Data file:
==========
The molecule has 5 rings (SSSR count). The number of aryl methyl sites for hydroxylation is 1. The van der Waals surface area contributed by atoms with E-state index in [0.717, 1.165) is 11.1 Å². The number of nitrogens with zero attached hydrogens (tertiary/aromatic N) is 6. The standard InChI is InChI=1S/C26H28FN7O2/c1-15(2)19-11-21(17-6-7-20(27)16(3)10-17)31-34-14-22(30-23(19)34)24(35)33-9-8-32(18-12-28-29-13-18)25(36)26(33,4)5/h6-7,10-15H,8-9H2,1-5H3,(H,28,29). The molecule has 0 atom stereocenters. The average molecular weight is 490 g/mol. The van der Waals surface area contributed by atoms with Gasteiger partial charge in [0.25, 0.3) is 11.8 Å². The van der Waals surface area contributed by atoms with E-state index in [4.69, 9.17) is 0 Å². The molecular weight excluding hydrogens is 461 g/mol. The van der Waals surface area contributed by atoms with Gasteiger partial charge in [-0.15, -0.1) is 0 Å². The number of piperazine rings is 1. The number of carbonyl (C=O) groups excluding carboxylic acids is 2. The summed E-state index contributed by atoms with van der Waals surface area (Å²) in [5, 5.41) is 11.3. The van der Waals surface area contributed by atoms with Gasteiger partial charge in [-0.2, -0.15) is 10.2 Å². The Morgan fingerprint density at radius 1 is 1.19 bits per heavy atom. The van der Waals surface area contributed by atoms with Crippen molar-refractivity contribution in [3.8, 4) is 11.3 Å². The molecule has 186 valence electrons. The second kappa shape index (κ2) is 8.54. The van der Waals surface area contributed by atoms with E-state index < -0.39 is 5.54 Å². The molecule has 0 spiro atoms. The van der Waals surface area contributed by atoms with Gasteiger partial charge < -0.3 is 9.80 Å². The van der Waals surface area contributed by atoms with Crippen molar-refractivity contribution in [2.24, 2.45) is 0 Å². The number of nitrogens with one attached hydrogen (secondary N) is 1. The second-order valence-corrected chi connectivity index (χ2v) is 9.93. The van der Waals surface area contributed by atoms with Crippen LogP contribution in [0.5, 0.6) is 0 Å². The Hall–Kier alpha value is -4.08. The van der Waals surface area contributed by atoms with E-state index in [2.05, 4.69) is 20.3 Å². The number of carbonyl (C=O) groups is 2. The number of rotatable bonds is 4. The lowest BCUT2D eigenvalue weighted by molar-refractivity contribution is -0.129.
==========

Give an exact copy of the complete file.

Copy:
The molecule has 5 rings (SSSR count). The number of aryl methyl sites for hydroxylation is 1. The van der Waals surface area contributed by atoms with E-state index in [0.717, 1.165) is 11.1 Å². The number of nitrogens with zero attached hydrogens (tertiary/aromatic N) is 6. The standard InChI is InChI=1S/C26H28FN7O2/c1-15(2)19-11-21(17-6-7-20(27)16(3)10-17)31-34-14-22(30-23(19)34)24(35)33-9-8-32(18-12-28-29-13-18)25(36)26(33,4)5/h6-7,10-15H,8-9H2,1-5H3,(H,28,29). The molecule has 0 atom stereocenters. The average molecular weight is 490 g/mol. The van der Waals surface area contributed by atoms with Gasteiger partial charge in [0.25, 0.3) is 11.8 Å². The van der Waals surface area contributed by atoms with E-state index in [4.69, 9.17) is 0 Å². The molecular weight excluding hydrogens is 461 g/mol. The van der Waals surface area contributed by atoms with Gasteiger partial charge in [-0.15, -0.1) is 0 Å². The number of piperazine rings is 1. The number of carbonyl (C=O) groups excluding carboxylic acids is 2. The summed E-state index contributed by atoms with van der Waals surface area (Å²) in [5, 5.41) is 11.3. The van der Waals surface area contributed by atoms with Gasteiger partial charge in [-0.2, -0.15) is 10.2 Å². The Morgan fingerprint density at radius 1 is 1.19 bits per heavy atom. The van der Waals surface area contributed by atoms with Crippen molar-refractivity contribution in [3.8, 4) is 11.3 Å². The molecule has 186 valence electrons. The second kappa shape index (κ2) is 8.54. The van der Waals surface area contributed by atoms with E-state index < -0.39 is 5.54 Å². The molecule has 0 spiro atoms. The van der Waals surface area contributed by atoms with Gasteiger partial charge < -0.3 is 9.80 Å². The van der Waals surface area contributed by atoms with Crippen molar-refractivity contribution in [2.24, 2.45) is 0 Å². The number of nitrogens with one attached hydrogen (secondary N) is 1. The second-order valence-corrected chi connectivity index (χ2v) is 9.93. The van der Waals surface area contributed by atoms with Crippen LogP contribution in [0.5, 0.6) is 0 Å². The Hall–Kier alpha value is -4.08. The van der Waals surface area contributed by atoms with E-state index in [2.05, 4.69) is 20.3 Å². The number of carbonyl (C=O) groups is 2. The number of rotatable bonds is 4. The lowest BCUT2D eigenvalue weighted by molar-refractivity contribution is -0.129.